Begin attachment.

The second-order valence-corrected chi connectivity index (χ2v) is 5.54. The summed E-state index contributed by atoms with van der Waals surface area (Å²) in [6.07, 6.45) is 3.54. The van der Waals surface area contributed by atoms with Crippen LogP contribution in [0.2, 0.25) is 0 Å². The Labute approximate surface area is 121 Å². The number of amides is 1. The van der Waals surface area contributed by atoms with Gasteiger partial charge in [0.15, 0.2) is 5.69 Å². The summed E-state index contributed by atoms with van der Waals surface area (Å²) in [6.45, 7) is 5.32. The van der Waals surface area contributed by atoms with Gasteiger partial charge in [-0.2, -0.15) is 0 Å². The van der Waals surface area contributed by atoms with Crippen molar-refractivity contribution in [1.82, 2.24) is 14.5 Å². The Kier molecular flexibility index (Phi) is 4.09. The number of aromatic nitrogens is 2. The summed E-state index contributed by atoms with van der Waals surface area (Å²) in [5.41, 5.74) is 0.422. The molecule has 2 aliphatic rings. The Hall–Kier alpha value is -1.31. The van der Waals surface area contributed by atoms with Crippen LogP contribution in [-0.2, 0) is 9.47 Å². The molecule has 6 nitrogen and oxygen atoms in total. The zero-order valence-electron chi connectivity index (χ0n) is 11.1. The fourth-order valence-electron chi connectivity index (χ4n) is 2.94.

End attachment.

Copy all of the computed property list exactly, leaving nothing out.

The second-order valence-corrected chi connectivity index (χ2v) is 5.54. The summed E-state index contributed by atoms with van der Waals surface area (Å²) in [6.07, 6.45) is 3.54. The van der Waals surface area contributed by atoms with Crippen LogP contribution in [0.2, 0.25) is 0 Å². The Labute approximate surface area is 121 Å². The number of amides is 1. The van der Waals surface area contributed by atoms with Gasteiger partial charge in [0.15, 0.2) is 5.69 Å². The summed E-state index contributed by atoms with van der Waals surface area (Å²) in [6.45, 7) is 5.32. The van der Waals surface area contributed by atoms with Gasteiger partial charge in [-0.2, -0.15) is 0 Å². The van der Waals surface area contributed by atoms with Crippen molar-refractivity contribution in [1.82, 2.24) is 14.5 Å². The Kier molecular flexibility index (Phi) is 4.09. The number of aromatic nitrogens is 2. The summed E-state index contributed by atoms with van der Waals surface area (Å²) in [5.41, 5.74) is 0.422. The molecule has 2 aliphatic rings. The Hall–Kier alpha value is -1.31. The van der Waals surface area contributed by atoms with Crippen LogP contribution in [-0.2, 0) is 9.47 Å². The molecule has 6 nitrogen and oxygen atoms in total. The zero-order valence-electron chi connectivity index (χ0n) is 11.1. The fourth-order valence-electron chi connectivity index (χ4n) is 2.94.